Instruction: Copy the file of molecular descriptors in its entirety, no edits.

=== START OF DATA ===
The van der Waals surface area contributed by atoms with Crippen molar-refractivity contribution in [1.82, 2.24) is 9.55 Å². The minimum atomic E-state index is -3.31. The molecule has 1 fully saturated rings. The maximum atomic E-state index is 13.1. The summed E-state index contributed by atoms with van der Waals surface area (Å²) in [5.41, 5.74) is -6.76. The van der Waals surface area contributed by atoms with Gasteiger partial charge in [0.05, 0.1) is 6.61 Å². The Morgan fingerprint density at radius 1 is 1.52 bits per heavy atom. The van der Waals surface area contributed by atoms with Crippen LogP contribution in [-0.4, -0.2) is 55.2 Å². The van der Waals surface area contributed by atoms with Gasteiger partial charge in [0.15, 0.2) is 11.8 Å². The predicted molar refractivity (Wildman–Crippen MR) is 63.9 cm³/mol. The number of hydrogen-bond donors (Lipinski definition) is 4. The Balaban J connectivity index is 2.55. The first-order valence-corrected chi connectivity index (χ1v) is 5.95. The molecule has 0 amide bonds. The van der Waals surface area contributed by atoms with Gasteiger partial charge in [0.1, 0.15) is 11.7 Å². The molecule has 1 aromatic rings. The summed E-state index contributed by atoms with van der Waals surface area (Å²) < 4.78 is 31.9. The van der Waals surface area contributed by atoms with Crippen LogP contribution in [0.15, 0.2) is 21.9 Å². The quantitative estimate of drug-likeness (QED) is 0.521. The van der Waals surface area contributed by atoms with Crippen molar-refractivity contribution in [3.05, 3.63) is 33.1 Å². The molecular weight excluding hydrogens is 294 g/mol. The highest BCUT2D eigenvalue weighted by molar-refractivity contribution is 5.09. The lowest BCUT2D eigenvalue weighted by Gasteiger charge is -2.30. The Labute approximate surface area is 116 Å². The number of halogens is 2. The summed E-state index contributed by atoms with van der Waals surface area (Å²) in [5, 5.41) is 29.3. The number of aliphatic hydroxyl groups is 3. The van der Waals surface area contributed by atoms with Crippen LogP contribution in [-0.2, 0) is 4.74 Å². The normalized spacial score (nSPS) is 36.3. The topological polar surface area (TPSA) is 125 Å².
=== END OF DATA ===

The van der Waals surface area contributed by atoms with Crippen molar-refractivity contribution in [1.82, 2.24) is 9.55 Å². The minimum atomic E-state index is -3.31. The molecule has 1 fully saturated rings. The maximum atomic E-state index is 13.1. The summed E-state index contributed by atoms with van der Waals surface area (Å²) in [5.41, 5.74) is -6.76. The van der Waals surface area contributed by atoms with Gasteiger partial charge in [0.05, 0.1) is 6.61 Å². The Morgan fingerprint density at radius 1 is 1.52 bits per heavy atom. The van der Waals surface area contributed by atoms with Crippen LogP contribution in [-0.4, -0.2) is 55.2 Å². The van der Waals surface area contributed by atoms with Gasteiger partial charge in [0.15, 0.2) is 11.8 Å². The predicted molar refractivity (Wildman–Crippen MR) is 63.9 cm³/mol. The number of hydrogen-bond donors (Lipinski definition) is 4. The Balaban J connectivity index is 2.55. The first-order valence-corrected chi connectivity index (χ1v) is 5.95. The molecule has 0 amide bonds. The van der Waals surface area contributed by atoms with Gasteiger partial charge in [0.1, 0.15) is 11.7 Å². The molecule has 1 aromatic rings. The summed E-state index contributed by atoms with van der Waals surface area (Å²) < 4.78 is 31.9. The van der Waals surface area contributed by atoms with Crippen LogP contribution in [0.15, 0.2) is 21.9 Å². The quantitative estimate of drug-likeness (QED) is 0.521. The van der Waals surface area contributed by atoms with Crippen molar-refractivity contribution in [3.05, 3.63) is 33.1 Å². The molecular weight excluding hydrogens is 294 g/mol. The highest BCUT2D eigenvalue weighted by molar-refractivity contribution is 5.09. The lowest BCUT2D eigenvalue weighted by Gasteiger charge is -2.30. The Labute approximate surface area is 116 Å². The number of halogens is 2. The summed E-state index contributed by atoms with van der Waals surface area (Å²) in [5, 5.41) is 29.3. The number of aliphatic hydroxyl groups is 3. The van der Waals surface area contributed by atoms with Crippen LogP contribution in [-0.2, 0) is 4.74 Å². The normalized spacial score (nSPS) is 36.3. The topological polar surface area (TPSA) is 125 Å².